In a recent conversation with a chief technology officer, he asserted all digital technology changes in his organisation were being led by IT and not by marketing. It made me wonder: How long a marketing function like this could survive?
Research conducted by London-based research agency Loudhouse has highlighted the growing appetite for mobile transactions among consumers, with 56 per cent of the Asia Pacific-based participants in the study having used a mobile phone to purchase goods or services.
Loudhouse surveyed 3288 people in the region across China, India, Japan and Australia as part of a global study on mobile sponsored by ERP software powerhouse SAP.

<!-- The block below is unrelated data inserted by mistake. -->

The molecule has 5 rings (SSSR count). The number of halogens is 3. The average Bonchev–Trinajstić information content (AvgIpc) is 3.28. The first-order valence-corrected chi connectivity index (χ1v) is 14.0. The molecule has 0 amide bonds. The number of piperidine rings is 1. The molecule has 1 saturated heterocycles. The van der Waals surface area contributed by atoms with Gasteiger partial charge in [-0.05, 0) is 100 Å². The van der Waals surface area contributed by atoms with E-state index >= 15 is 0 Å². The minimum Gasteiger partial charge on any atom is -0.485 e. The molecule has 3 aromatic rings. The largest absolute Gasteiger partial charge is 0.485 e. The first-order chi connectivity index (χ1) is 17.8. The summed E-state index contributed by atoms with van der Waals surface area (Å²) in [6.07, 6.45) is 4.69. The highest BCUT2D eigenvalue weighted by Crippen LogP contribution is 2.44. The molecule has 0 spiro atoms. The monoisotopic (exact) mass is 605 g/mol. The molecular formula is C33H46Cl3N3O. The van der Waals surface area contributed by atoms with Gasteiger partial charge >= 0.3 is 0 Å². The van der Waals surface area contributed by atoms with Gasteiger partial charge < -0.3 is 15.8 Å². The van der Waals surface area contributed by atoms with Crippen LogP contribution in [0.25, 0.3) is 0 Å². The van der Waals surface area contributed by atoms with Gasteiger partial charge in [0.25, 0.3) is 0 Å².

The new report revealed that out of the APAC segment of participants, 42 per cent hadn't used a mobile for purchase but wanted to. Only 2 per cent of consumers surveyed hadn't used a mobile for at least one purchase.
The most popular payment activity is paying bills; particularly telecommunications bills, but paying utility bills also rated highly. However, almost half – 49 per cent – of those who had made payments from their mobile device had bought clothing or footwear. Forty seven per cent had purchased books or ebooks and 45 per cent had bought groceries with their mobile.
The big driver of mobile purchasing? Convenience. The most popular reason for using mobile for purchases was being able to use it on the go, followed by general convenience, anytime purchasing, speed and ease of use.
The biggest challenges to mobile transactions were having to enter a lot of personal information to make a purchase and security, followed by intermittent Internet connectivity on phones.